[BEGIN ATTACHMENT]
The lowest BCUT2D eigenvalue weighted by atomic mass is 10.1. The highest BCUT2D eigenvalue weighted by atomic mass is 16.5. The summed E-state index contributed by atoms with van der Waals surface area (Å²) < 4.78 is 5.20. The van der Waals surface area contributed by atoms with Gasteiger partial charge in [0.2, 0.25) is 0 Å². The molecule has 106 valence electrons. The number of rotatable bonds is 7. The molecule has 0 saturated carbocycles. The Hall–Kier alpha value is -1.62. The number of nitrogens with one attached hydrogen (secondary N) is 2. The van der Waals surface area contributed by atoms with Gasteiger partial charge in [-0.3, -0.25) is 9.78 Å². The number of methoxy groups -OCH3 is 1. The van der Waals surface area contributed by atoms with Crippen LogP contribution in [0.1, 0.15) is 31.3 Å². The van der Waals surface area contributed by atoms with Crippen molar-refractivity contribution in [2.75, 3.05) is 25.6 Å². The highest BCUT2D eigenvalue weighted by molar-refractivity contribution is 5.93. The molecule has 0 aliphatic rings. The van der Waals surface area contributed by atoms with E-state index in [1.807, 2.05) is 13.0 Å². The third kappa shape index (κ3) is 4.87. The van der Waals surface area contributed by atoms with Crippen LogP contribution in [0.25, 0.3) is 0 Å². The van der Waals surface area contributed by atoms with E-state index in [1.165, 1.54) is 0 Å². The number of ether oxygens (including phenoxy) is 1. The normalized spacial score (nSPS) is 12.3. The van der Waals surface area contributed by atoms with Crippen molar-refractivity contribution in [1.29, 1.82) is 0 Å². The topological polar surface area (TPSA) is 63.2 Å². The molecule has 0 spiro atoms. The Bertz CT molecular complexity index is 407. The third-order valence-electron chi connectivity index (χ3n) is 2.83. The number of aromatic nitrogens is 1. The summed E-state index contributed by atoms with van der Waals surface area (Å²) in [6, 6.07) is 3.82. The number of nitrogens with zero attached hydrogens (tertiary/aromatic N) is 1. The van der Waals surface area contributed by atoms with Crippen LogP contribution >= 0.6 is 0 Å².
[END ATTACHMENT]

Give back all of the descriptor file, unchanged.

The lowest BCUT2D eigenvalue weighted by atomic mass is 10.1. The highest BCUT2D eigenvalue weighted by atomic mass is 16.5. The summed E-state index contributed by atoms with van der Waals surface area (Å²) < 4.78 is 5.20. The van der Waals surface area contributed by atoms with Gasteiger partial charge in [0.2, 0.25) is 0 Å². The molecule has 106 valence electrons. The number of rotatable bonds is 7. The molecule has 0 saturated carbocycles. The Hall–Kier alpha value is -1.62. The number of nitrogens with one attached hydrogen (secondary N) is 2. The van der Waals surface area contributed by atoms with Gasteiger partial charge in [-0.3, -0.25) is 9.78 Å². The number of methoxy groups -OCH3 is 1. The van der Waals surface area contributed by atoms with Crippen LogP contribution in [0.1, 0.15) is 31.3 Å². The van der Waals surface area contributed by atoms with Crippen molar-refractivity contribution in [2.75, 3.05) is 25.6 Å². The highest BCUT2D eigenvalue weighted by molar-refractivity contribution is 5.93. The molecule has 0 aliphatic rings. The van der Waals surface area contributed by atoms with E-state index in [1.807, 2.05) is 13.0 Å². The third kappa shape index (κ3) is 4.87. The van der Waals surface area contributed by atoms with Crippen LogP contribution in [0.25, 0.3) is 0 Å². The van der Waals surface area contributed by atoms with E-state index in [1.165, 1.54) is 0 Å². The number of ether oxygens (including phenoxy) is 1. The normalized spacial score (nSPS) is 12.3. The van der Waals surface area contributed by atoms with Crippen molar-refractivity contribution in [1.29, 1.82) is 0 Å². The topological polar surface area (TPSA) is 63.2 Å². The molecule has 0 spiro atoms. The Bertz CT molecular complexity index is 407. The third-order valence-electron chi connectivity index (χ3n) is 2.83. The number of aromatic nitrogens is 1. The summed E-state index contributed by atoms with van der Waals surface area (Å²) in [6, 6.07) is 3.82. The number of nitrogens with zero attached hydrogens (tertiary/aromatic N) is 1. The van der Waals surface area contributed by atoms with Crippen LogP contribution >= 0.6 is 0 Å².